Regrettably, that is not the kind of time I have to devote to my current program.  When I met with my awesome pianist to read the Mendelssohn for the first time, I discovered to my dismay that I was nowhere near being able to play through it, in spite of having worked on every page.  I just couldn’t keep track, in real time, of which octave I should start a phrase in, or how I had decided to cope with an unplayable lick, or which notes in a huge string crossing passage I had planned to leave out.  Granted this was a few months ago and I’ve spent more time on the piece since - but I have also come to terms with the limits of my time and my ten-years-older brain. 

There’s a LOT of pencil in there now, and a three-page pullout rewrite of the oboe version of the violin cadenza.  I’ve actually learned how to work in a notation program on the computer, something I was sure I would never need to do.  I’m pretty confident that the first movement will come together in time for my October preview performance, and that I know how to tackle the second and third once that initial show is under my belt.

See, I learn!  Ten years ago I put brute force practicing into my transcription recital - spending hours repeating and learning the tunes until I could not miss them, even in tenor clef, even with isolated notes that I had to bounce to different octaves, even with rolled double stops,  and THIS year I spent two evenings in front of my computer, adjusting inversions and articulations to transform material I couldn’t play into material I could.  Now that I have a legible version of the cadenza that is all within my range and playable as written, I can JUST READ IT.  Not that it doesn’t require practice, but it doesn’t require committing to heart, and that is going to save me HOURS AND HOURS of time.  I love it.

Why should I work so hard to play music not written for my instrument?  In some cases, I just love the tunes so much I want to OWN them.  Sometimes, I think that a certain piece will play well to an audience, and I don’t mind putting in the work to that end.  Sometimes, I’m just intrigued by the technique and I think “I could do THAT!”  I’ve experimented with pieces and reluctantly decided that they were NOT well suited to the oboe.  The Haydn Trumpet Concerto, for example - turns out that what makes that piece so awesome is the trumpet.  It doesn’t sound impressive or difficult when I play it, and after a few pleasant reading sessions I scrapped it. 

But I am loving the Mendelssohn Violin Concerto, especially the passages that don’t work on the oboe.  Some are way too rangy or rely too much on string techniques like double stops, and some don’t allow for breathing.  It’s interesting to see how I can modify Mendelssohn’s music for an oboe, while also maintaining its challenge.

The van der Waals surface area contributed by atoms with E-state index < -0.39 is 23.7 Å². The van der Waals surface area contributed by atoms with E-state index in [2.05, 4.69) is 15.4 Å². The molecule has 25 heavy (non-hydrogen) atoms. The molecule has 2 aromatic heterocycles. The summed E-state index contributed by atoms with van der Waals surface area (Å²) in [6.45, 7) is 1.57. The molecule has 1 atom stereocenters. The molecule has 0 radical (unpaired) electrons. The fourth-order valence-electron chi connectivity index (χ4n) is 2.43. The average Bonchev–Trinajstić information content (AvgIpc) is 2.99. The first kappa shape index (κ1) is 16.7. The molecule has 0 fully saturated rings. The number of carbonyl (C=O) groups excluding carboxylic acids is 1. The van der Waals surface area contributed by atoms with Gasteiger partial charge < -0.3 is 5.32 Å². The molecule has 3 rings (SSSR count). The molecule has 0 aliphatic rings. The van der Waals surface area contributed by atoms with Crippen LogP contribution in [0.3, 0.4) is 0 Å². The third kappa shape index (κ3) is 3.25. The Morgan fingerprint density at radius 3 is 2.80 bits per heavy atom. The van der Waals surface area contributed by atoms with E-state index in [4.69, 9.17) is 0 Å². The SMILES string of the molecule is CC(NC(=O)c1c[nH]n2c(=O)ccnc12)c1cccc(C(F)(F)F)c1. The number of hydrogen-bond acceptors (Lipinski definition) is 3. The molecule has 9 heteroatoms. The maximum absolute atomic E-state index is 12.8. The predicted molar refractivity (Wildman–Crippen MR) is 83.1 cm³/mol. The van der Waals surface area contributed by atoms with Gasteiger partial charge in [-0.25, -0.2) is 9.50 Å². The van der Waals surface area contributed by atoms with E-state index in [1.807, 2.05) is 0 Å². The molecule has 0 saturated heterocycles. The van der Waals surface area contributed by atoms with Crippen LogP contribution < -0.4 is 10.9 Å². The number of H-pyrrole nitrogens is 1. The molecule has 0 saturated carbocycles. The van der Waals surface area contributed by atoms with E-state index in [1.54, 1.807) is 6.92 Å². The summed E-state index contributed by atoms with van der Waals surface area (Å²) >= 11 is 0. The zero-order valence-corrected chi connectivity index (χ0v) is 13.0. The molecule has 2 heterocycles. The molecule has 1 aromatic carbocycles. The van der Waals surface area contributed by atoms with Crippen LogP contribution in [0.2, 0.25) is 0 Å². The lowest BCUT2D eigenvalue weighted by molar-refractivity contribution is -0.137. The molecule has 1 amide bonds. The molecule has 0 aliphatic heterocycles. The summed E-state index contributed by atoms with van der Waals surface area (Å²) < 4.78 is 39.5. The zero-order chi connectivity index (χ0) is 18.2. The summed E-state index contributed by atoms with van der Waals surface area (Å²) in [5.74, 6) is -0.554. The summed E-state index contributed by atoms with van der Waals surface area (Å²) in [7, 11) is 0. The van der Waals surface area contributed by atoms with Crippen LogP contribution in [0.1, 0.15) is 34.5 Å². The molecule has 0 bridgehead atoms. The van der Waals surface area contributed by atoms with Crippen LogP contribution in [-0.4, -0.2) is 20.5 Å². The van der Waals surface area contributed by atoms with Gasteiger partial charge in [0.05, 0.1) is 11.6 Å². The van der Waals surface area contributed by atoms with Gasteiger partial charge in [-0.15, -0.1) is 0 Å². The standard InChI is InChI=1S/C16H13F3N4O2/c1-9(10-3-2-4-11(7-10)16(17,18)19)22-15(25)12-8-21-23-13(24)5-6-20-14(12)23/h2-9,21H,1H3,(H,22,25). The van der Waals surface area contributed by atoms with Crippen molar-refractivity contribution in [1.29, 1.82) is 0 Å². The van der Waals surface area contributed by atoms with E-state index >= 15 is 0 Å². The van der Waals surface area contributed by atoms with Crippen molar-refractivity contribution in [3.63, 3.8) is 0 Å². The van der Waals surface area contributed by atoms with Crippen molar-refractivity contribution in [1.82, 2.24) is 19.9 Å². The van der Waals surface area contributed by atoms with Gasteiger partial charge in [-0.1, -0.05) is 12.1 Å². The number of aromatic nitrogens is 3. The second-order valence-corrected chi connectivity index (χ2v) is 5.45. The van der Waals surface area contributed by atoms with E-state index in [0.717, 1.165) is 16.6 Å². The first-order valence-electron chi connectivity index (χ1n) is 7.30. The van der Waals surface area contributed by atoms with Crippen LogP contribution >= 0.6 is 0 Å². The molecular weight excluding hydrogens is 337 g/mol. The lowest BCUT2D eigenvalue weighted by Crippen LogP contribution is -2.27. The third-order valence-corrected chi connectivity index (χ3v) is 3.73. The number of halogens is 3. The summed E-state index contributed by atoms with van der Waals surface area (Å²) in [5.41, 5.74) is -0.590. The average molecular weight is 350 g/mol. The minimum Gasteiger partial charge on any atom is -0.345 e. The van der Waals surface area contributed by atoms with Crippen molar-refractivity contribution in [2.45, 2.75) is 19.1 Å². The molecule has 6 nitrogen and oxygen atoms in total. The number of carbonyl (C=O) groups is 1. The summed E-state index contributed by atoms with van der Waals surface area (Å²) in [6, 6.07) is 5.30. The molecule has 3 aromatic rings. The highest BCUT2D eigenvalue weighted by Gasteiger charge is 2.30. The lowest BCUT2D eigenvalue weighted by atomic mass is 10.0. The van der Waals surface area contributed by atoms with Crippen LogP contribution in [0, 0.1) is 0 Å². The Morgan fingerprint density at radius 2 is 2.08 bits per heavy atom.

For every passage, there’s a way that I could rewrite it to be comfortable on my instrument.  But that’s not always the path I choose.  After all, if Mendelssohn had wanted to write an oboe concerto he could have done it.  Part of the point is the bravura aspect of playing technique I was never meant to play.  Some things were intended to be hard even for the violin - that’s why grown-up soloists perform it and record it.  If it were all easy, it would be in one of the Suzuki books and I wouldn’t bother. 

So my first tactic is to just practice the licks as written.  If I can get close to tempo after a day of work, I’ll just keep working and eventually conquer a difficult thing and be proud.  If the oboe just won’t do something - like slur effortlessly up to a double-high B or leap octaves within a fast triplet passage, I will change it, but I try to preserve the level of intensity and make difficult violin tricks into difficult oboe tricks by turning triplet octaves into triple tonguing, double stops into fast melodic slurs, long string crossing passages into long circular breathing ones.  It seems only fair. 

There are also melodic passages which are perfectly playable, but which sound weird because the highest register of the oboe is not as sweet and pretty as the E string on the violin. I have worked hard to be fluent in my altissimo range, but I have to admit that it is not the best part of the instrument.  We tend to get more and more labored and squeaky in the third octave, rather than more and more pure, so part of the transcription process is making choices about register.    Often I choose to bring melodies down into the clef - in these cases I am not exactly making the piece easier, but more idiomatic.  It’s not particularly hard for a violinist to sing in his extreme high register, so I don’t feel I’m cheating by playing the tunes where the oboe can make them sound good.  I save the high A’s for places where they are dramatically necessary.

It’s been an interesting challenge - sort of a combination of doing a sudoku, writing a novel, and practicing really intensively for weeks on end.  I’m proud of my work so far and can’t wait to show it off.

You can hear me play the first movement on October 4 at Fourth Presbyterian Church in Chicago - details HERE - and the entire piece at a few different Indiana venues in the spring.  Watch this space!